Multiple public information requests for the results of an extensive inquiry into the treatment of soldiers with post-traumatic stress disorder (PTSD) have been denied according to NBC News, but the Army says the results will be made public sooner or later.
The probe centers on Madigan Army Medical Center in Tacoma, Washington, where some soldiers claim their PTSD diagnoses have been wrongly changed to save the government money. The review was launched after an Army psychiatrist at Madigan gave a lecture citing a memo that claims veterans suffering from PTSD could get up to $1.5 million in health benefits over their lifetimes.
That memo was obtained by The Seattle Times in February 2012, resulting in the suspension of Madigan's top official. But now that the probe into how Madigan treats PTSD patients is complete, the Army is mum on its results.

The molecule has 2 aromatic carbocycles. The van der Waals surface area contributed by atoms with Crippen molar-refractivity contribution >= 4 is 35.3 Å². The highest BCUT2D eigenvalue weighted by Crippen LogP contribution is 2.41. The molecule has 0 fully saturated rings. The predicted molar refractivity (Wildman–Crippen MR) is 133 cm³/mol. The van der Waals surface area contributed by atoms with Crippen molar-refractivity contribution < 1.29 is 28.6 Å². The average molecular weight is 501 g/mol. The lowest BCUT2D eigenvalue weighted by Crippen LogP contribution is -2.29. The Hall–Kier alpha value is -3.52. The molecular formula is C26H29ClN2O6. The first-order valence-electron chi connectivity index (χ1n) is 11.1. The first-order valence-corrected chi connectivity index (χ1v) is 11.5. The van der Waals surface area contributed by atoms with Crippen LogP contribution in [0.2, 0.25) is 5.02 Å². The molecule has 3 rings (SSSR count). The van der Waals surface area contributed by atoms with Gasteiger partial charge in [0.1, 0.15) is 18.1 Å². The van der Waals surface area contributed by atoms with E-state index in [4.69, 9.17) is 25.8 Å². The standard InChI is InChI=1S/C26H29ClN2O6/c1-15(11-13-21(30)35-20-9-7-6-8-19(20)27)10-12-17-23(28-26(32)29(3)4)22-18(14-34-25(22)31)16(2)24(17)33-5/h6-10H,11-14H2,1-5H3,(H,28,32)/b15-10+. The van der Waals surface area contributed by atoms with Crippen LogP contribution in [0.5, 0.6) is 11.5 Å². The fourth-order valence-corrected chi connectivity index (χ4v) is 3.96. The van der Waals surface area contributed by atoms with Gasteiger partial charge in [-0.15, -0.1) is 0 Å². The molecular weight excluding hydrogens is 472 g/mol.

A Pentagon spokesperson told NBC that the probe covers every single mental health diagnosis issued going back to 2001, but cautioned that the files contain sensitive medical information. Nevertheless, the spokesperson said that work to filter out sensitive information would be "completed shortly," after which "we will be able to share not only the findings, but the way ahead."
Roughly one soldier committed suicide every 25 hours in 2012, the Army said, for a combined total death toll of 349: an all-time high that outpaced even combat deaths. Veterans who've experienced traumatic brain injuries and have suicidal thoughts as a result are urged to call the National Suicide Prevention Lifeline at 1-800-273-8255.